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March 2009 Archives

March 6, 2009

Volume 22 No. 2 March/April 2009

Volume 22 No. 2 March/April 2009


PDF Version

COVER: Lake Blanch, Sundial Peak, Big Cottonwood Canyon, by Heather Finch, Provo, Utah

  • President-Elect & Bar Commission Candidates

  • President's Message: Change

  • President Elect's Message: Group Health Insurance Options

  • Recent Changes to Federal Employment Laws Will Affect Utah Companies: Examining the ADA Amendments and New FMLA Regulations

  • Living With Twombly

  • Utah's Justice Court System, a Legal Charade

  • Got Trade Secrets? No? Guess Again

  • ERISA and Plan Administrator Conflicts - Analysis and Best Practices of the U.S. Supreme Court's Decision in Glenn

  • Researching Utah Administrative Law

  • UPDATE: Workers' Compensation & Liability Lawyers Beware: Section 111 of the MMSEA Imposes Signigicant New Penalties for Failing to Protect Medicare's Interests

  • State Bar News (Attorney Discipline)
  • President-Elect and Bar Commssion Candidates

    President-Elect Candidates

    jeffs_rob.jpgRob Jeffs

    For almost six years, I have had the pleasure of serving the members of the Utah State Bar as a Commissioner. During that time, we have implemented many new projects, policies, and programs to improve the practice of law and the administration of the Bar, including Blomquist-Hale counseling services, a new diversion program for certain OPC cases, e-bulletins, web surveys, e-mail communications, a web-based lawyer referral program, the outside audit of the Bar, a comprehensive review by the Commission of all programs, operations and services, and the adoption of the New Lawyer Training Program.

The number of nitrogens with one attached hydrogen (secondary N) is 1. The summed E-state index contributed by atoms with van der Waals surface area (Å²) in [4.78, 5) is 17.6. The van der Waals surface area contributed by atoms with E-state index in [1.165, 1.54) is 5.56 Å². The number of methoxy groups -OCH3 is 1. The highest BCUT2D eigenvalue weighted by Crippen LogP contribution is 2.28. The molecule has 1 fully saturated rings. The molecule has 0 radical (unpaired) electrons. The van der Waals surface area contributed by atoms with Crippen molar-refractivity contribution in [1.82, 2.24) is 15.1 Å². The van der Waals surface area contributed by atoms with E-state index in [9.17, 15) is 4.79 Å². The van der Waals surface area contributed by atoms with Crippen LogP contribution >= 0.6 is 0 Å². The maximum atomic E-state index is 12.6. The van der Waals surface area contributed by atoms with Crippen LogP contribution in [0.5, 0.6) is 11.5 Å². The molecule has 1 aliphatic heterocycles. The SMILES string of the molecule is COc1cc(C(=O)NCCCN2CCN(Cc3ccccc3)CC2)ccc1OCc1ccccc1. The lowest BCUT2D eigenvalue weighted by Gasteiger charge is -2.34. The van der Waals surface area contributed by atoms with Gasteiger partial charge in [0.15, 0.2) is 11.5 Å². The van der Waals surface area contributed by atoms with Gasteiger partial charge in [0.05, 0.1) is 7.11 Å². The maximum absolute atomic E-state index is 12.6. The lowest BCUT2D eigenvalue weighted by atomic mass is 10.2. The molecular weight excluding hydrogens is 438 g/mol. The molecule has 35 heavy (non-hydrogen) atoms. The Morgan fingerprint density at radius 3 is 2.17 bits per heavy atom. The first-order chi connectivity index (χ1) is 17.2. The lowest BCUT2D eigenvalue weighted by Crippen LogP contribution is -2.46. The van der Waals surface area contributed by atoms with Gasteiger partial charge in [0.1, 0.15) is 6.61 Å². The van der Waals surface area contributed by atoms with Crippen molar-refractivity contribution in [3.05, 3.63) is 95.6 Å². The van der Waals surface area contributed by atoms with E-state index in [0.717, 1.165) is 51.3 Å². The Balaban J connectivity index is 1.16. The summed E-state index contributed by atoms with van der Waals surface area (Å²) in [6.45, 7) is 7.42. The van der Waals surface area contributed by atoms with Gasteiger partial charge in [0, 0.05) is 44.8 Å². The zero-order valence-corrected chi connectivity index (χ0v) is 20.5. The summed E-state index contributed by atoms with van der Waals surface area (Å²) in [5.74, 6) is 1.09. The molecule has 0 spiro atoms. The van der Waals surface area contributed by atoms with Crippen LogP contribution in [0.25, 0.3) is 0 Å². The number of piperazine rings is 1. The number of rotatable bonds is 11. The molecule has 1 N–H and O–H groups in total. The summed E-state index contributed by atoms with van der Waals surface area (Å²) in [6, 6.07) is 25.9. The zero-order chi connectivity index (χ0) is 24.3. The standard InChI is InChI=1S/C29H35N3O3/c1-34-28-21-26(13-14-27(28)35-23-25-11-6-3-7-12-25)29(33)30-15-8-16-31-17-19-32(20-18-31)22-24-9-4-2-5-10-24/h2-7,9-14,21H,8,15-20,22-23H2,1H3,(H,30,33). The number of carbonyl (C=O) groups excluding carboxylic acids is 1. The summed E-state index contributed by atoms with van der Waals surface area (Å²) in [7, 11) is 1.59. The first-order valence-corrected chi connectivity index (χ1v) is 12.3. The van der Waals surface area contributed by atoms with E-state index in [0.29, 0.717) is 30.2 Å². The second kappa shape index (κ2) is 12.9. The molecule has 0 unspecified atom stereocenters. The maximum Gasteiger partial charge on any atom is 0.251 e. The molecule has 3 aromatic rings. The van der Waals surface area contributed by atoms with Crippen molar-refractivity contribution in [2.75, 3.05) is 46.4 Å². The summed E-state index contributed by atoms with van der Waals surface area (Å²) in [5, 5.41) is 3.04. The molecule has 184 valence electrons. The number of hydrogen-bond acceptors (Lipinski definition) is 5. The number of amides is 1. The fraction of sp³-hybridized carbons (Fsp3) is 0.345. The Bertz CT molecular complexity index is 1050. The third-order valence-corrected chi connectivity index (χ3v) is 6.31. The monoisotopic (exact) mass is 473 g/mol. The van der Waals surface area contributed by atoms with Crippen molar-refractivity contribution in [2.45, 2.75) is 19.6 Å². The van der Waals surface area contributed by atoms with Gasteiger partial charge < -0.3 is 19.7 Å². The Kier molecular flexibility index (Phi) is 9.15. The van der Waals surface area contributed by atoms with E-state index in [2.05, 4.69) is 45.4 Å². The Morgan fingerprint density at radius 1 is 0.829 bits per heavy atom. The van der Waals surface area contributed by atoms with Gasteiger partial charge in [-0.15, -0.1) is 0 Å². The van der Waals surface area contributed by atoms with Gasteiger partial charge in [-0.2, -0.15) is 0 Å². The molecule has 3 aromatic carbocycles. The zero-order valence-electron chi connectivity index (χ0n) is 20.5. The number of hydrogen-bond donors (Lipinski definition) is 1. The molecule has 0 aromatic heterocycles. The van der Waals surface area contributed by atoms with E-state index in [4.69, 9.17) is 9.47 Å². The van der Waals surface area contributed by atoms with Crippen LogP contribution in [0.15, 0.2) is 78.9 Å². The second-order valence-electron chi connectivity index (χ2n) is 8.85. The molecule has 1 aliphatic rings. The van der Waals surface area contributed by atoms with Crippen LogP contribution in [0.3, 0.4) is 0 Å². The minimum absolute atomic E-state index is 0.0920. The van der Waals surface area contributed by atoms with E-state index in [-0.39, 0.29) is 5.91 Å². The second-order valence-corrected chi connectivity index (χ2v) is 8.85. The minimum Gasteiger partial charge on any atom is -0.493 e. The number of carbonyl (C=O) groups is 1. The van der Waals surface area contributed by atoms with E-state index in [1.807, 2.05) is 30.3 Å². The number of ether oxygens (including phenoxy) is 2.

In these difficult economic times, the Bar must be a community leader and develop ways to assist members in their practices. In addition, the Bar needs to serve as ambassador to the Legislature and the public. Programs like the Young Lawyers’ “Wills for Heroes” serve the community and enhance the public’s view of lawyers. We all benefit when the public appreciates the vital role of lawyers and the Judiciary in society. If elected President, I pledge to serve you by delivering services to assist your practice and programs to improve the profession’s stature in the community. I would be honored to serve and ask for your vote.

    King_Felshaw.jpgFelshw King

    The Mission Statement of the Bar is “to represent lawyers and serve the public.” The first duty of the Bar is to represent its members. During my time as a Commissioner the Bar has adopted Casemaker, improved the Lawyers Helping Lawyers/Blomquist Hale program, created the Mentoring Program and adopted a long range plan, which includes review and audit of each program of the Bar.

    To remain vibrant and viable the Bar must build on the momentum created and utilize the skills of young lawyers, who are the life blood of the Bar, as well as support women lawyers, the minority bar, and other specialized bar groups. Sections should be independent while receiving support from Bar staff. We must continue to develop legislative relationships and support the judiciary. I will make these goals a priority.

    Even though the country is currently undergoing difficult economic times, the Bar can fulfill its core responsibilities without an increase in Bar dues. I will not support any increase of dues and will oppose taxing of legal fees.

    My experience as a legislator, president of a national organization, and years of service as a Commissioner qualify me to serve as President-Elect. I ask for your support.

    Continue reading "President-Elect and Bar Commssion Candidates" »

    March 5, 2009


    by Nathan D. Alder

    Even as I write this I know that the landscape will change by the time you read this. So much is happening right now. Bar leaders are working very hard to stay on top of all the issues and concerns we face as a profession; now more than ever we need member involvement. It is an honor to be able to serve you at this critical time.